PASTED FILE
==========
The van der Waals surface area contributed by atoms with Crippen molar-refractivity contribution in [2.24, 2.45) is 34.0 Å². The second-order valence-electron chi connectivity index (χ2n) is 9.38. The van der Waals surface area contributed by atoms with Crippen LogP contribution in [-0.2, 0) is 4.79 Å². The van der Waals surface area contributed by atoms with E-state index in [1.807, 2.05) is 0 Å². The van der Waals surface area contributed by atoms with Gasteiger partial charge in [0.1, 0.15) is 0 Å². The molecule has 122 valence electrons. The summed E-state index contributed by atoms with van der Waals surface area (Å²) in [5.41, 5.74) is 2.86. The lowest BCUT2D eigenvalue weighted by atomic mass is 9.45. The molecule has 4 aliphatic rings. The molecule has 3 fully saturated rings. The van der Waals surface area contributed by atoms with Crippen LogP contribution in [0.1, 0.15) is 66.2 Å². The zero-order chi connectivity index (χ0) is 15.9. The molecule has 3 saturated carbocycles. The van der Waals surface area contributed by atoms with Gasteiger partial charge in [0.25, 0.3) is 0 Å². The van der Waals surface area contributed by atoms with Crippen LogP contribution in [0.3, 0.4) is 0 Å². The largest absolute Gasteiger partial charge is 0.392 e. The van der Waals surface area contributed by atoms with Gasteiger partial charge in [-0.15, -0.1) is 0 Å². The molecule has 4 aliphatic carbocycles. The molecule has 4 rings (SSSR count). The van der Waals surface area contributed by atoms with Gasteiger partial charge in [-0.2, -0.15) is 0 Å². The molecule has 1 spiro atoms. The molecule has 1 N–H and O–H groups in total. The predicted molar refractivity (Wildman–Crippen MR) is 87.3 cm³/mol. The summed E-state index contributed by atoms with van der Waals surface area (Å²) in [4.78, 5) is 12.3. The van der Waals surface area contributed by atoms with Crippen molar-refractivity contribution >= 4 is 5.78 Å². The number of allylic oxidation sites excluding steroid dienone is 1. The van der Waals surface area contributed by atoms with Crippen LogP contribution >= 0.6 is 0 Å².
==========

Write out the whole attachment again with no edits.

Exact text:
The van der Waals surface area contributed by atoms with Crippen molar-refractivity contribution in [2.24, 2.45) is 34.0 Å². The second-order valence-electron chi connectivity index (χ2n) is 9.38. The van der Waals surface area contributed by atoms with Crippen LogP contribution in [-0.2, 0) is 4.79 Å². The van der Waals surface area contributed by atoms with E-state index in [1.807, 2.05) is 0 Å². The van der Waals surface area contributed by atoms with Gasteiger partial charge in [0.1, 0.15) is 0 Å². The molecule has 122 valence electrons. The summed E-state index contributed by atoms with van der Waals surface area (Å²) in [5.41, 5.74) is 2.86. The lowest BCUT2D eigenvalue weighted by atomic mass is 9.45. The molecule has 4 aliphatic rings. The molecule has 3 fully saturated rings. The van der Waals surface area contributed by atoms with Crippen LogP contribution in [0.1, 0.15) is 66.2 Å². The zero-order chi connectivity index (χ0) is 15.9. The molecule has 3 saturated carbocycles. The van der Waals surface area contributed by atoms with Gasteiger partial charge in [0.25, 0.3) is 0 Å². The van der Waals surface area contributed by atoms with Crippen LogP contribution in [0.3, 0.4) is 0 Å². The largest absolute Gasteiger partial charge is 0.392 e. The van der Waals surface area contributed by atoms with Gasteiger partial charge in [-0.15, -0.1) is 0 Å². The molecule has 4 aliphatic carbocycles. The molecule has 4 rings (SSSR count). The van der Waals surface area contributed by atoms with Gasteiger partial charge in [-0.2, -0.15) is 0 Å². The molecule has 1 spiro atoms. The molecule has 1 N–H and O–H groups in total. The predicted molar refractivity (Wildman–Crippen MR) is 87.3 cm³/mol. The summed E-state index contributed by atoms with van der Waals surface area (Å²) in [4.78, 5) is 12.3. The van der Waals surface area contributed by atoms with Crippen molar-refractivity contribution >= 4 is 5.78 Å². The number of allylic oxidation sites excluding steroid dienone is 1. The van der Waals surface area contributed by atoms with Crippen LogP contribution >= 0.6 is 0 Å².